The trait that separates major league baseball from every other game on earth is the sheer length of its regular season. At 162 games, the baseball season is twice as long as basketball and hockey, and 10 times that of pro football.
For half the year, baseball teams play almost every day. For fans, the ritual of watching games, reading box scores, and following quotidian ups and downs of a team makes baseball an essential part of daily life in a way no other sport can.
Ironically, just at the moment that baseball has rightly adopted rule changes, like the pitch clock to bring the sport back to its faster-playing roots, Major League Baseball managed the unthinkable: It made the sacred regular season far less important. How? By preventing teams with the best records from playing any games for a week straight at the start of the playoffs, the most unnatural prison sentence possible for a baseball team.
Thus, the three teams (Braves, Dodgers, Orioles) who this year won 100 or more regular season games — the classic benchmark of a great team — were each colder than ice after the enforced weeklong layoff, collectively losing nine out of 10 playoff games, and so were quickly eliminated. Note that each 100-game winner was necessarily playing against teams that had just come off winning the previous three-game series, and so were facing teams still in season form and playing well.
Face it, MLB: Keeping teams with the best records from playing baseball for a week is a huge penalty, the baseball equivalent of jail, not a reward.
The problem is extended playoff schemes, which were originally sold as just an expedient needed due to the COVID pandemic. But greedy MLB executives and owners realized they could also squeeze in a few extra playoff games if they perpetuated a system where six teams in each league qualified. If baseball insists on six teams from each league, then two teams simply have to sit while the other four play.
During its first 65 years, the World Series featured just one team from each league with the best regular season record. Then for the next 25 years, from 1969 to 1993, only two teams in each league qualified for the playoffs.
Now 12 teams, or more than a third of the entire MLB’s 30 teams, qualify for what is effectively a tournament. Is it any surprise we have Arizona and Texas in the World Series this year, two teams that not only did not win their divisions, but finished at or near the bottom in wins of all qualifying teams.
But the current format is even more insidious than that. It encourages teams to create rosters geared just for the postseason, favoring two or three pitchers who might dominate absurdly short three-game and then five-game series, rather than prizing the traditional four or five-pitcher rotations by requiring all seven-game playoff series. In short, all that matters now is getting in the dance, and having a couple of hot pitchers and hitters.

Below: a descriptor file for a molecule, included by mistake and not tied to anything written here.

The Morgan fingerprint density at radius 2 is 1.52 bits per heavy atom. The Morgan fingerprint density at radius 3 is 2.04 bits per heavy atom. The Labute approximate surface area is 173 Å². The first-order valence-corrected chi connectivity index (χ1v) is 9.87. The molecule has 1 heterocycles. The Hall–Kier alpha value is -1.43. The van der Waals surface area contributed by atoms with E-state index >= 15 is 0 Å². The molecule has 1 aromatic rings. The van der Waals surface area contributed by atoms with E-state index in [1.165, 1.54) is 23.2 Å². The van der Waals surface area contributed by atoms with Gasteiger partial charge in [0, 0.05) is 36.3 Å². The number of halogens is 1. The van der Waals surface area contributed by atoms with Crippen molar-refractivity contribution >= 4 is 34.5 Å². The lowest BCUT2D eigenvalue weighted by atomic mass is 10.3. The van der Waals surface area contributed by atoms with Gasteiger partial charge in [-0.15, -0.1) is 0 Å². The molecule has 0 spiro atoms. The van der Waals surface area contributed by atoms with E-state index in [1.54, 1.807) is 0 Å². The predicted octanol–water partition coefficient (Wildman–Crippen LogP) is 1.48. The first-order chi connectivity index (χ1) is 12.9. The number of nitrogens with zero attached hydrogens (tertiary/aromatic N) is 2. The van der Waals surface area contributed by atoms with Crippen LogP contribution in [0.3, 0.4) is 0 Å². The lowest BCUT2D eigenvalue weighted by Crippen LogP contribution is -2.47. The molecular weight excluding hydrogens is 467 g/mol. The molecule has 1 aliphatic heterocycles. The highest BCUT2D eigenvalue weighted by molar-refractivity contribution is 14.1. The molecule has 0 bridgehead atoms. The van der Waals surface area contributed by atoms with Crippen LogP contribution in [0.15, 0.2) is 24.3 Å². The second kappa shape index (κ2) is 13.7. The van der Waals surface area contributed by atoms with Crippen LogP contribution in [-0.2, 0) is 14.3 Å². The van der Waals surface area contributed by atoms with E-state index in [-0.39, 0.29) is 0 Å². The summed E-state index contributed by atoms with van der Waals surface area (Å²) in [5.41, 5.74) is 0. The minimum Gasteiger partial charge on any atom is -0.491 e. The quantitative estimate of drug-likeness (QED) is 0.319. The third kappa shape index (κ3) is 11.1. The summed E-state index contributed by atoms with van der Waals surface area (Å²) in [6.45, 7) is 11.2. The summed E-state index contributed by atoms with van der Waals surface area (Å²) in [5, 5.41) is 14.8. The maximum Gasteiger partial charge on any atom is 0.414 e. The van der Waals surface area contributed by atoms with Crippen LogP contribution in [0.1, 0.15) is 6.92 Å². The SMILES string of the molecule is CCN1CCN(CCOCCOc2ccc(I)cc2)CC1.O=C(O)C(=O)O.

To reestablish its identity and the integrity of its regular season, baseball needs to return to a saner postseason format. The simplest and fairest method would allow only four teams from each league to reach the playoffs.
This method was used successfully from 1994 to 2011. Unfortunately after that, the so-called “expanded wild card” madness took hold, first allowing five teams in each league to qualify from 2012 to 2019, and now the six-headed hydra in each league. It’s a disaster baked into the collective bargaining agreement the players and owners reached during the holdout season of 2022. So yes, the players are partly to blame, too.
Yet there may be a fairer way forward, after all. Under the latest labor agreement, baseball is intending to expand to 32 teams. With that number of teams, the MLB could create two divisions of eight teams in each league, with the winner of each division reaching the playoffs and the additional two teams with the top records in each league also qualifying. Then the division winners could host five of seven first-round games, the winners of those games with the best record hosting five of seven in the league championship series, with the winners on to the World Series.
No system is perfect. But equally, the MLB cannot perpetuate a system that undermines its most definitive characteristic — the long daily regular season — and then penalizes its best teams for winning during that season. To do so is to throw out 150 years of tradition. After all, they are not called the Men of October. They are called the Boys of Summer.
Paul Bledsoe (X: @paulbledsoe) is an Orioles and Nationals fan from Arlington, Virginia.